Recipe: (Quick) Bircher muesli

Apart from the creamy, delicious, cold-porridge aspect of bircher muesli, I know the point of it is that it’s a make-ahead breakfast for those rushed or lazy mornings where you just want to roll out of bed and be able to put some food in your mouth with minimal effort and/or unappetising post-breakfast oatiness to wash up after the meal. But for me, the prep beforehand makes breakfast more effortful. Sometimes I just crave that bircher muesli goodness without having to wait hours for all the ingredients to meld together.

What is bircher muesli though? Overnight oats. Cold/summery porridge. And it doesn’t require any cooking. Overnight bircher to me tastes too much of raw oats and everything merges together to give one bland texture (plus it doesn’t look too appetising, let’s be honest). So this is perfect if you want to keep the crunch of the almonds and the flavour and mouth-feel of the dried fruit.

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So here’s my speedy muesli which satisfies my cold-porridge cravings – try it out if you want low-maintenance oats in the morning that are neither burning hot (I mean who wants their patience tested in the morning when you’re still wiping the sleep out of your eyes) or still have that raw edge to them (do oats have edges?). Enjoy! 🙂

Serving: 1 small (but filling!) bowl


  • juice of 1 orange
  • 2 handfuls of rolled oats (finer oats, rather than the big organic oat flakes – e.g. I use Quaker’s)
  • 1 handful of (toasted) flaked almonds
  • 1 sprinkling of dried currants
  • 1 spoonful of yoghurt/splash of milk


  1. Juice the orange into your serving bowl.
  2. Mix roughly 2 handfuls of oats into the juice with a spoon.
  3. Whilst the oats absorb the fresh citrus-y orange juice, toast the almonds if they’re not toasted already. Add to the oats along with the currants and mix.
  4. After a few minutes of soaking and absorbing, fold in a spoonful of yoghurt or a little milk (I quite like almond.)
  5. Serve with some fruit for freshness.

Recipe notes:

  • I don’t like soaking oats in milk or yoghurt too much because it infuses a raw oaty taste into the whole thing (one reason why I use fresh juice rather than more dairy). So just experiment with how much you use and for how long to find the taste you like.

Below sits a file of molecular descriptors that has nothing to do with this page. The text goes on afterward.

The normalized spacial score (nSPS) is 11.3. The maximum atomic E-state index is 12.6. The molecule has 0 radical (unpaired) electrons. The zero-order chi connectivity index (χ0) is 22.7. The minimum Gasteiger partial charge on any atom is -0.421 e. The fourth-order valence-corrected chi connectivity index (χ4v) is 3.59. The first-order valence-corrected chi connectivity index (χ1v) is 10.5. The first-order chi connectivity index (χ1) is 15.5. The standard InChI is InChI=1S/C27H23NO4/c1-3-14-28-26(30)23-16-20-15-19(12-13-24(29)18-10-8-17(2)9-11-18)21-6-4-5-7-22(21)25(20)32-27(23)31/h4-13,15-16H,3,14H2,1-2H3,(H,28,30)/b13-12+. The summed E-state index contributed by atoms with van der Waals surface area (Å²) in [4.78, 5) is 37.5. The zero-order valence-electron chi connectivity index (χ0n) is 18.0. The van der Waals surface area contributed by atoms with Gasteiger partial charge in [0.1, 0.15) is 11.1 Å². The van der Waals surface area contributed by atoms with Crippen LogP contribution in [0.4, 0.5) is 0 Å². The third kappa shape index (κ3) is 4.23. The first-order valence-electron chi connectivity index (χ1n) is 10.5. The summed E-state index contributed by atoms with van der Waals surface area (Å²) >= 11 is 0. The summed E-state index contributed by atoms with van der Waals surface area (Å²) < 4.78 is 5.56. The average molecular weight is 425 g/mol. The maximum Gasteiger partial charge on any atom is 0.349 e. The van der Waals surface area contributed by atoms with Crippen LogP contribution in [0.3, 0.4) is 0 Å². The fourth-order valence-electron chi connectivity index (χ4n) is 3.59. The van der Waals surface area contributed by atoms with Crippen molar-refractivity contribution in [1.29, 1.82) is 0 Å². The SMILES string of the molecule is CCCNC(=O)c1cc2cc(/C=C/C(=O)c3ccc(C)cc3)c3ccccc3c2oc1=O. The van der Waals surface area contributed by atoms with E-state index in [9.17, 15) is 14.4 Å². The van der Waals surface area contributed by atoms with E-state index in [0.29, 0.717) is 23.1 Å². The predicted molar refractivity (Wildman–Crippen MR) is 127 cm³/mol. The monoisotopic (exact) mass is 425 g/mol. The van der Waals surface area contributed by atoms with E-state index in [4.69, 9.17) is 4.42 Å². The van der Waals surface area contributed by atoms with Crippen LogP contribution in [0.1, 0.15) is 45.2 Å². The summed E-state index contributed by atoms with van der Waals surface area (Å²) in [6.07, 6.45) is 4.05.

• Easily made vegan by using almond milk instead of yoghurt (I think soya yoghurt/milk would have too strong of a flavour)
  • I like to be able to taste the orange so I don’t overpower it with too much yoghurt (especially if it’s natural yoghurt).
  • Really good with grated apple – this is traditionally seen in bircher muesli but it browns über quickly, so the muesli loses its fresh taste and look (and also, graters are really annoying to wash. AmIright?)
  • Use any dried fruit and nuts you like! (raisins, apricots, toasted walnuts..)
  • I recommend folding in the seeds and juice of a passion fruit! 😀 Adds sharpness, texture and a nice orangey-yellow colour too. Yum!

Recipe: ANZAC biscuits (vegan friendly)

As a human being, I have a natural affinity for anything with an Australian or Kiwi accent. And that still (albeit loosely) applies in the case of these bad-boys: ANZAC biscuits. The ANZACs, standing for Australian and New Zealand Army Corps, were made and sent to soldiers during the war because, made without eggs, they kept really well. And so of course, I was tempted to try them without using any dairy, so our vegan friends wouldn’t miss out.



Anyway, anzac biscuits: what are they? They’re essentially biscuits made with oats, coconut and golden syrup. Crisp on the outside, chewy in the middle. Sweet, fragrant* and moreish.

*(We say “heung” (香) in Cantonese, which describes the kind of fragrant taste of something. I don’t think there’s a word in English that has quite the same meaning but what I mean is the subtle natural flavour of an ingredient that comes through with every bite, in this case the coconut-y and slightly rich syrup-y flavour, of the biscuit).

So here’s my version of the biscuit. The ones in the pictures feature dried cranberries and white chocolate but I prefer them without chocolate, with just raisins or even better, plain!

Makes 18 small biscuits


  • 45 g rolled oats
  • 75 g plain flour
  • 30 g dessicated coconut
  • 90 g caster sugar
  • 1 tbsp golden syrup
  • 60 g butter (or dairy-free spread)
  • 1/2 tsp bicarbonate of soda
  • 1 tbsp boiling water
  • (15 g dried cranberries + 15 g white chocolate chips minus 10 g caster sugar)


  1. Preheat the oven to 170°C.
  2. Line a large tray with greaseproof.
  3. Medium sized bowl – mix flour, sugar, coconut, cranberries and chocolate.
  4. Small (non-flat/deepish) saucepan – melt butter and syrup over a high heat.
  5. Mix the bicarb and the water in a mug making sure it’s dissolved.
  6. Pour into the hot butter mixture and remove pan from the heat as it froths up a bit.
  7. Roll into small balls (about a heaped teaspoonful of mixture) so they don’t fall apart – they also don’t need to be packed tightly.
  8. Place 9 balls far apart from one another (roughly 10 cm) because they will spread!
  9. Lightly press them down with a fork so there’s barely a dent in them – just to encourage them a bit.
  10. Bake for 10 – 14 minutes. Check on them at 10 minutes and keep an eye on them as they change pretty quickly. You’re looking for golden but a little paler in the middle.
  11. Leave them to cool so you get that crispy-chewy texture..

Recipe notes:

  • I can’t stress enough how good these taste without anything else in them! Really recommend trying them plain and then add anything you like if you feel like something’s missing.
  • If you prefer them less crispy, more moist and more substantial in the middle, skip out Step 9 or simply make them a little bigger. A tablespoonful of mixture would need about 15 minutes.
  • Replace the butter for a dairy-free spread to make them vegan-friendly!